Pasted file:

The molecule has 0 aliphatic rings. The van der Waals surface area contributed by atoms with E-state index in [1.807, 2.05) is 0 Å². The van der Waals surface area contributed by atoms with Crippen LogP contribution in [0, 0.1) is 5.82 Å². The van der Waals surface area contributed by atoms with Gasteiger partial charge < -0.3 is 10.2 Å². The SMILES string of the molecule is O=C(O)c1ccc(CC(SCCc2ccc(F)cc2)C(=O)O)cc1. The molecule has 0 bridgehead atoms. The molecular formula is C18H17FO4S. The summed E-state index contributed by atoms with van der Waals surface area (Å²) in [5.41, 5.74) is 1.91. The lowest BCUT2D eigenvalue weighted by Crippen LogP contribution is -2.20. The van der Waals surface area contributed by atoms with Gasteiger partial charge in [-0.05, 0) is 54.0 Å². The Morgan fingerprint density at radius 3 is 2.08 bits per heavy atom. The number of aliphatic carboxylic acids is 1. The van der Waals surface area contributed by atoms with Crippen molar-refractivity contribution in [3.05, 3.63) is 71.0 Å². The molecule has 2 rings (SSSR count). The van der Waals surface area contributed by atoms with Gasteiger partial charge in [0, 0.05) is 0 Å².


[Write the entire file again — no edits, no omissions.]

The molecule has 0 aliphatic rings. The van der Waals surface area contributed by atoms with E-state index in [1.807, 2.05) is 0 Å². The van der Waals surface area contributed by atoms with Crippen LogP contribution in [0, 0.1) is 5.82 Å². The van der Waals surface area contributed by atoms with Gasteiger partial charge < -0.3 is 10.2 Å². The SMILES string of the molecule is O=C(O)c1ccc(CC(SCCc2ccc(F)cc2)C(=O)O)cc1. The molecule has 0 bridgehead atoms. The molecular formula is C18H17FO4S. The summed E-state index contributed by atoms with van der Waals surface area (Å²) in [5.41, 5.74) is 1.91. The lowest BCUT2D eigenvalue weighted by Crippen LogP contribution is -2.20. The van der Waals surface area contributed by atoms with Gasteiger partial charge in [-0.05, 0) is 54.0 Å². The Morgan fingerprint density at radius 3 is 2.08 bits per heavy atom. The number of aliphatic carboxylic acids is 1. The van der Waals surface area contributed by atoms with Crippen molar-refractivity contribution in [3.05, 3.63) is 71.0 Å². The molecule has 2 rings (SSSR count). The van der Waals surface area contributed by atoms with Gasteiger partial charge in [0, 0.05) is 0 Å².